Entertaining a premonition of a speleological party,
an underground extravaganza,
where paradise is defined as a mother’s womb
and birth is inevitable.
A fortuitous encounter with a rock
Other worldly subterranean chamber,
My skin, suddenly a sparkling dress of mica.
Rebecca DiDomenico is interested in the fantastical spaces that exist in nature. With her installation Pellucid, she has transformed the Project Gallery into an ethereal cave formed of resin, rock salt and mica dust on the outside and filled inside with shimmering scales and dangling stalactites. With 60,000 hand-sewn mica scales pressed with preserved butterfly wings and colorful pieces of trash, the interior space is a collision of the organic and the synthetic. The luminous scales, rendered in an array of jewel-like colors, create a glittering skin for this immersive environment. Once inside, the delicate details and the laborious creative process that produced them transport the viewer to an other-worldly realm evoking myth and mystery. We might not know where we are, but we have little incentive to leave it. Close inspection reveals the improbable fact that the artist has sewn the scales together—that we are witness to a remarkable union of the handmade, the organic, and the industrial—with the art becoming a bridge between the man-made and the natural worlds.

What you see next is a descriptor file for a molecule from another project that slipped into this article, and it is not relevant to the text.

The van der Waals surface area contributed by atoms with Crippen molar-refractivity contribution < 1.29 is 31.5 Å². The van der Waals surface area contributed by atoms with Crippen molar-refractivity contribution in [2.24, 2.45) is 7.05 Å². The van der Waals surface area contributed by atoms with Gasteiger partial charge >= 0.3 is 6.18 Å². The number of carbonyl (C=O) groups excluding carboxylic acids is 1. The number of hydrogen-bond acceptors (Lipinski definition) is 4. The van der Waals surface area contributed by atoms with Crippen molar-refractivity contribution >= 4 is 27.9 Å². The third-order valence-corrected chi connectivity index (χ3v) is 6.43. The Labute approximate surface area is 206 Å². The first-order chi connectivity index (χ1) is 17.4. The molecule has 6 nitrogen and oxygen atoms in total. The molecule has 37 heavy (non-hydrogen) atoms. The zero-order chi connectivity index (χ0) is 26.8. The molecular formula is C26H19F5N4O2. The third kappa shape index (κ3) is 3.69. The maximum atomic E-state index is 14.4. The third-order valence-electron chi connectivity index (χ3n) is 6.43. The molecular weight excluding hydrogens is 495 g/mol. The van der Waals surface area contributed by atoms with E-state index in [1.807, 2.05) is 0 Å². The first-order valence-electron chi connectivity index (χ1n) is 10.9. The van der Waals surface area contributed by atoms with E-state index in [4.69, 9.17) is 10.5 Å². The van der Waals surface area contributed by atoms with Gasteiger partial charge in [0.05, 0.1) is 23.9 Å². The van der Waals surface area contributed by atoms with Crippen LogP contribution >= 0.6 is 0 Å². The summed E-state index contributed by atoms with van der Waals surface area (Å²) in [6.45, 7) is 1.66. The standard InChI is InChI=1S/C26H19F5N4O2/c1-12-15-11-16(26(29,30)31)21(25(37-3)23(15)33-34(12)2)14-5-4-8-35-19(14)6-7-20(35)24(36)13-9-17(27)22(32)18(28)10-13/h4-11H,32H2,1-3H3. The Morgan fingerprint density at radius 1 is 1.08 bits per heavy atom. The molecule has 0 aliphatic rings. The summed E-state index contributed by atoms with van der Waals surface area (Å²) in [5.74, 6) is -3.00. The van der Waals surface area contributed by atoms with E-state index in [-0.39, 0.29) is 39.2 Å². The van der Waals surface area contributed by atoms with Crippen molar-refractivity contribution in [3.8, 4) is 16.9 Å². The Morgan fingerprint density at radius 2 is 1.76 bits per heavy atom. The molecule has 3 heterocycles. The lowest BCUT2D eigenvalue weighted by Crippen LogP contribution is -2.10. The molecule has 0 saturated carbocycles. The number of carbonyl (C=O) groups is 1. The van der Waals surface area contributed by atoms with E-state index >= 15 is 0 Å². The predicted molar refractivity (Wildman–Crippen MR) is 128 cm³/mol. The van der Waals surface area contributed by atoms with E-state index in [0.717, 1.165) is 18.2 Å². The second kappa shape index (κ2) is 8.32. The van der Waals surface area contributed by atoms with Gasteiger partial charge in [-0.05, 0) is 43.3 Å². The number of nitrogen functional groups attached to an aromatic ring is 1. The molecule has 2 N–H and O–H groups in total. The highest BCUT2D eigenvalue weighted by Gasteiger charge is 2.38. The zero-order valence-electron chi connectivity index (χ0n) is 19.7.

In 1947, Barnett Newman posed the question, “What is the explanation of the seemingly insane drive of man to be painter and poet if it is not an act of defiance against man’s fall and an assertion that he return to the Adam of the Garden of Eden?” With Pellucid, DiDomenico creates an escape from the modern world. The cave, with its brilliant realm of color—pinks, blues, reds and yellows—suggest a kind of underwater paradise. Her world is an alternative dreamscape to the grey world of the city and even the white world of the museum.